The U.S. Centers for Disease Control and Prevention (CDC) reported the results of its new and on-going studies into epidemiological trends and the effects of disease.
Racial and ethnic differences were presented at the international conference. The percent of students reporting four or more sex partners decreased 33% among black students and 27% among white students. Condom use increased by 54% among Latino students, 52% among black students and 37% among white students.
The CDC reports that "the authors attribute the changes in HIV-related risk behaviors to the broad efforts of families, schools, community-based organizations and government to reduce the impact of the AIDS epidemic among U.S. youth."
Of 159 children followed over five years (1999-2003), the 99 children on a protease inhibitor (PI) were four times more likely to have high cholesterol levels than the other children.
The report stated that, "While cholesterol-associated health problems -- including heart disease and heart attack -- are extremely rare among children, researchers noted that cardiovascular complications might arise in these HIV-positive children as effective antiretroviral therapies allow them to live into adulthood. Researchers recommended that cholesterol levels be closely monitored among children taking PIs, and that the benefit of interventions such as diet, exercise, and lipid-lowering drug therapy be considered."
The PACTS-HOPE study examines the medical and psychological impact of HIV on children infected at birth.
Of the 587 men who reported receptive anal intercourse in the previous six months, those who expressed "treatment optimism" were nearly twice as likely to not have used a condom during their latest intercourse. This was true even when the partner was HIV-positive or of unknown status. According to the CDC, "The researchers stressed the need for innovations in prevention that take into account the availability of effective AIDS treatments and the lessening concern about the consequences of infection."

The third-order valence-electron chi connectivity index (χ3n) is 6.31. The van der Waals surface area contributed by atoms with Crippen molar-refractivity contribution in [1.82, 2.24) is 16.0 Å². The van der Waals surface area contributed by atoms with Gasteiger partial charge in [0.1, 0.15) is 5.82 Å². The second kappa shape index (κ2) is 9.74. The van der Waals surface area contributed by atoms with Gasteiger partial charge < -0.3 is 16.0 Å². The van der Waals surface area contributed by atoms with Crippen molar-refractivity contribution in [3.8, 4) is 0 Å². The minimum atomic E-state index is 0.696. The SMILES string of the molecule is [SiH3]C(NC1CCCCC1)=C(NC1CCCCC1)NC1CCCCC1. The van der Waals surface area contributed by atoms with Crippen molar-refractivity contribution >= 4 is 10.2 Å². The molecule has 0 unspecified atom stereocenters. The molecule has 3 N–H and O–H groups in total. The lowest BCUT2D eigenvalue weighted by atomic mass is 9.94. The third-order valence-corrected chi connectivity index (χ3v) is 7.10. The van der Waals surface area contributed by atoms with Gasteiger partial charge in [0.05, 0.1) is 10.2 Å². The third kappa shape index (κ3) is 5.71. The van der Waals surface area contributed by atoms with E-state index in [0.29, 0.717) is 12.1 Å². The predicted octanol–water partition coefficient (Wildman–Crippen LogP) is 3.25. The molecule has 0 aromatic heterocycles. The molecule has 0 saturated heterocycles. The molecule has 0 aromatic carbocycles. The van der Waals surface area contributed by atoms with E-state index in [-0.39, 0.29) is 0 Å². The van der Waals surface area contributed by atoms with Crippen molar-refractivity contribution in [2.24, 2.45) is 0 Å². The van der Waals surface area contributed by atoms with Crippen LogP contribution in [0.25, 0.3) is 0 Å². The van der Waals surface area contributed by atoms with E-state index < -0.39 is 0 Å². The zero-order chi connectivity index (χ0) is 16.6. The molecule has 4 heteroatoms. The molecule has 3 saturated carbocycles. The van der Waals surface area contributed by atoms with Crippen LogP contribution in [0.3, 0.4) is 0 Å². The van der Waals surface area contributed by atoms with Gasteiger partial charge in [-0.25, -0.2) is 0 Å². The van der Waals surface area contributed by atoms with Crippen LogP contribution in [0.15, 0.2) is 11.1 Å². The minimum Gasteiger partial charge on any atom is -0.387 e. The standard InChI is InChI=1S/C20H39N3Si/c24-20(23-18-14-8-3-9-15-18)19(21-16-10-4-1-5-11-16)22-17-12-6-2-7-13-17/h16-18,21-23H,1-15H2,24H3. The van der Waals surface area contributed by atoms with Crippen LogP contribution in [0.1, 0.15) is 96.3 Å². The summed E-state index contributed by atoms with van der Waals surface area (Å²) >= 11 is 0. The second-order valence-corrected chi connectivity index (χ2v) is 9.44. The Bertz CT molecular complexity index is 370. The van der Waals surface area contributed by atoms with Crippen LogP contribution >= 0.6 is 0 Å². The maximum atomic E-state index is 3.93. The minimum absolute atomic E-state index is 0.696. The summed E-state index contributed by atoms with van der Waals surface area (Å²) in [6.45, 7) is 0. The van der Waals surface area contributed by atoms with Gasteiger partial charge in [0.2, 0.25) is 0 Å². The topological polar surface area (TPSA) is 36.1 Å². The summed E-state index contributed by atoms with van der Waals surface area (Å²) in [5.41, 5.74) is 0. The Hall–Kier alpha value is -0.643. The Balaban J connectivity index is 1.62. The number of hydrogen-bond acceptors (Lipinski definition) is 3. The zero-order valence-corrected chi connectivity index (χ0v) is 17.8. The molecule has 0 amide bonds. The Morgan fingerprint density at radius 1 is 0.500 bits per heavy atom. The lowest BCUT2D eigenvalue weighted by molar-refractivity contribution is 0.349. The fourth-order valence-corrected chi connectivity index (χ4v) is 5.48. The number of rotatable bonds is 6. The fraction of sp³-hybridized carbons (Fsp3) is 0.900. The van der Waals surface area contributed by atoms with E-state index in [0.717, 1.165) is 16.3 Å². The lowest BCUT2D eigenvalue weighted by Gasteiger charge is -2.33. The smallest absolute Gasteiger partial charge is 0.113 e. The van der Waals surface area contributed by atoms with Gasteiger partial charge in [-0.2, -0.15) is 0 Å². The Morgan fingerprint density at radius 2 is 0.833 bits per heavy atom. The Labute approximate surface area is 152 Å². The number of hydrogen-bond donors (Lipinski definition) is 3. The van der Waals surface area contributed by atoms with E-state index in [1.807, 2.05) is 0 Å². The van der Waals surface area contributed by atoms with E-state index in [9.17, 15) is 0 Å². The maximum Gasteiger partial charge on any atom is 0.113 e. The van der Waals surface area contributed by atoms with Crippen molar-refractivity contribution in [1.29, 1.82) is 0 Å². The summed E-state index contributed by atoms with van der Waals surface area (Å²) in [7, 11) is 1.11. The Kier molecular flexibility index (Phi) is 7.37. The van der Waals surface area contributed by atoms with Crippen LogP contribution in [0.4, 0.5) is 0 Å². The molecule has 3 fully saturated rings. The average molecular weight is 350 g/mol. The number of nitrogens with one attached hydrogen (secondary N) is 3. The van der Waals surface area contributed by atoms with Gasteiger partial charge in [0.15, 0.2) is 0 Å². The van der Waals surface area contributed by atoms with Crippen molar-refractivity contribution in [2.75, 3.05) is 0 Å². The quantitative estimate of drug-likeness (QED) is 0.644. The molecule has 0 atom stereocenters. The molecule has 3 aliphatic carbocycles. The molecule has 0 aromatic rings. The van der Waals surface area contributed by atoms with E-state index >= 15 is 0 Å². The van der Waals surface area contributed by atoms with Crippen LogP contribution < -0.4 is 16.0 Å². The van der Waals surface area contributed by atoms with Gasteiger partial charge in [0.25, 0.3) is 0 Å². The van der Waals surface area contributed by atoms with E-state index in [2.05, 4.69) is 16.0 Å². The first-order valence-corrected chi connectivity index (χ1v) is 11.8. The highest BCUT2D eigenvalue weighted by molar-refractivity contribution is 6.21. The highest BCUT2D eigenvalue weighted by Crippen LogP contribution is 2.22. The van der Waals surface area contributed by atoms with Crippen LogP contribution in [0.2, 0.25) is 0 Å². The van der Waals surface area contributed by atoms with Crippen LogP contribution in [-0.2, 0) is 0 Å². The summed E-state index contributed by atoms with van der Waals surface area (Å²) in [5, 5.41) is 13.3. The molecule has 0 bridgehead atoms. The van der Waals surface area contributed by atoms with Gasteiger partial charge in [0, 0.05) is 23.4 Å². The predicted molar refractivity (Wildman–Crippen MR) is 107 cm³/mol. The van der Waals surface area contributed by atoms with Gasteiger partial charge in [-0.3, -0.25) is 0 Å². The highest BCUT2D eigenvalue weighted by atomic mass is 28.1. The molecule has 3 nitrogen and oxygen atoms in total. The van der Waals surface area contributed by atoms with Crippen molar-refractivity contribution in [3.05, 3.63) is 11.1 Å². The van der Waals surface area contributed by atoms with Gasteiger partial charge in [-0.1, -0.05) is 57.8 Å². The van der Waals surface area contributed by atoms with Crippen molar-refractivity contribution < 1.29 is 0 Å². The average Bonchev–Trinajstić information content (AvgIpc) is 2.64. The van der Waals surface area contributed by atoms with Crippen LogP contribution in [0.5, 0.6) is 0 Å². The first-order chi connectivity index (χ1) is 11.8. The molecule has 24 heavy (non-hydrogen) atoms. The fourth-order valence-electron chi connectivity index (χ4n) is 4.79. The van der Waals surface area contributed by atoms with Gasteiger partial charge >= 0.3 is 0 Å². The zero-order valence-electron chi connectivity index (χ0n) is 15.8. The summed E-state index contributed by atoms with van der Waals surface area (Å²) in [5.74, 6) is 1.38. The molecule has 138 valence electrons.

In the first survey conducted, nearly one in five men (17%) reported having sex with both men and women in the previous six months. Of these, 22% reported that they had unprotected sex with both men and women.
In the second survey, 9% reported sex with both men and women in the previous six months, and 27% of this group reported unprotected sex with men and women in that period.
The level of HIV infections, other sexually transmitted diseases and risk behaviors for HIV (such as injection drug use or having sex under the influence of drugs or alcohol) did not differ between the MSM with female partners and the men who only had sex with men.
The Phase I survey was conducted with 3,592 MSM ages 15 to 22 in seven cities, between 1994 and 1998. Phase II was conducted with 2,949 MSM ages 23 to 29 in six cities, between 1998 and 2000.
The incidence was 20% among African American MSM, 10% among those of mixed race; 5% among Latinos, 4% among whites and 3% among Asian Americans and Pacific Islanders.
The overall annual HIV incidence -- the number of people newly diagnosed each year -- among the 2,906 participants was 6%.
Among the HIV-positive MSM, fear of being observed made men 15.4 times more likely to have had unprotected insertive anal intercourse with someone whose HIV status was negative or unknown. Fear of performance made this risk 7.4 times more likely, while fear of social interaction made it 4.7 times more likely.
The researchers found that social anxiety among the straight men did not "have a similar impact" on their risk behavior.
According to the report, "The authors conclude that social anxiety, like other mental health issues, affects sexual risk and may play a significant role in HIV transmission among MSM."
The women received a finger-stick OraQuick Rapid HIV test. Of 4,849 women tested, 34 were found to be HIV-positive. They were given HIV treatment to prevent infection of the baby within an average of one hour. These moms represented a prevalence rate of 7.0 per 1,000 women.
The MIRIAD study (Mother-Infant Rapid Intervention At Delivery) took place at 16 hospitals in six cities during 2001-2003.
Nevertheless, unprotected sex remained high in both groups: 78% for the group receiving one counseling session vs. 68% for the group with more extensive counseling.
The 522 prisoners, all between the ages of 18 and 29, were counseled on reducing risks for acquiring hepatitis, HIV and other sexually transmitted diseases. The Project START study was conducted in eight state prisons in four states. Half received the extensive counseling.